Not many companies in the plastics industry can boast their business has been in the family for 96 years.
Mack Molding Co. can.
Donald S. Kendall co-founded Mack Molding Co. in 1920 after he spent time as a chemist for the Thomas Edison Cos. Mack started with three rebuilt injection presses and experimented with urea-formaldehyde and phenol-formaldehyde resins in its Little Falls, N.J., facility. The company expanded and mostly made bottle caps until World War II, when it switched to mortar-shell casings and other goods for the war effort. After the war it began molding automotive and appliance components.
The Kendall family bought out partners in the Mack business in 1960. Early jobs included Timex watch boxes and Schick razor handles.
In 1974 Donald S. Kendall III, the founder's grandson, took over the reigns of the firm. Kendall III, now the company's CEO and chairman, started with a $4 million business and grew it to its current size of about $350 million a year. It grew internally and through acquisition. Its latest acquisition was Synectic Engineering Inc., a custom engineering services company based in Milford, Conn., that it bought in summer 2013.
Mack Group is now based in Arlington, Vt., and runs 11 manufacturing plants in the United States and Mexico. Mack Molding is the major plastics business among the firm's four divisions. Mack Molding operates six plants in the United States producing molded plastic components and assemblies for diverse industries ranging from medical to electronics to consumer markets. It also makes metal parts and offers design, prototyping and other secondary services. Mack Molding employs about 1,200.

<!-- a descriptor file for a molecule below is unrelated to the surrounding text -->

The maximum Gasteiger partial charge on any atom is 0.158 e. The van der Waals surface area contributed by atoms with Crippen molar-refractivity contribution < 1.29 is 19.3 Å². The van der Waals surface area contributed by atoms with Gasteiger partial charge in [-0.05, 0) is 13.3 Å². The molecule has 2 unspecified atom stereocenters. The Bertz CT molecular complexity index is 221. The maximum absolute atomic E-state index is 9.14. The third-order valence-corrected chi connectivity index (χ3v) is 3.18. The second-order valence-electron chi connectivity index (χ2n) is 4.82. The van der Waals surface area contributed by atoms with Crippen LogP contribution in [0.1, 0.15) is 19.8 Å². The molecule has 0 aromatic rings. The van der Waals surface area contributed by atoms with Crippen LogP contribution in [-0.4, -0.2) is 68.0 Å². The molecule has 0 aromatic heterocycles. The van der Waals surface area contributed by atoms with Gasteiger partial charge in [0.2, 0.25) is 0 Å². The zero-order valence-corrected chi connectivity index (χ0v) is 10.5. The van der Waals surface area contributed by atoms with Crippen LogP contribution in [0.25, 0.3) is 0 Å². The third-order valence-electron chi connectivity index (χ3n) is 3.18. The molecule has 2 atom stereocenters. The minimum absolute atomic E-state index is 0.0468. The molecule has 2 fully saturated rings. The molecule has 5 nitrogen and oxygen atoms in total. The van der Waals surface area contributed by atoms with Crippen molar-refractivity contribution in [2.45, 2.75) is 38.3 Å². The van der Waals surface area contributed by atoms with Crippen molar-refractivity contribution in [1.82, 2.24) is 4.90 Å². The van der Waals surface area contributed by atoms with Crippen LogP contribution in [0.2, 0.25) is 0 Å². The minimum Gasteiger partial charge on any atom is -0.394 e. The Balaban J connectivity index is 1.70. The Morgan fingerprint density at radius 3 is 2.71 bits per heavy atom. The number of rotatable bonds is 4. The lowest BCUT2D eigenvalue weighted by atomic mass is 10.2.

Other divisions are Synectic, Mack Prototype of Gardner, Mass., which also does low-volume plastics molding, and Mack Technologies, a provider of turnkey system assembly services for high-end electronics.
Kendall states his family has made it a priority to keep Mack in the family.
“We would like to keep Mack in the Kendall family for as many generations as we can,” Kendall stated in an email correspondence. “We prefer not to have outside investors whose goals may not align with ours.”
Family businesses can create a legacy and with it a sense of accomplishment that can be a strong motivator for following generations to carry on the tradition. The owners teach and pass along their values in business and life to the next generation.
One of Kendall's two children, Will, is interested in the business and plans to continue with Mack. His other son, Scott, has his own business outside Mack but is still an active board member. Both own significant blocks of Mack stock and could decide together how the company would be passed on to their children. Only Kendall family members own Mack stock with Kendall and his two sons owning more than 95 percent of the firm.
In every Kendall generation there has been someone with the talent and desire to lead the company. Kendall assumed leadership at the age of 27 after his father died. Each generation benefited from the latent knowledge of the business amassed by the former generation. The fourth generation is actively involved in Mack. Nancy and Scott Kendall are board members. Will Kendall is on the board as well as president of Mack Technologies Inc., a business specializing in turnkey systems for high-end electronics.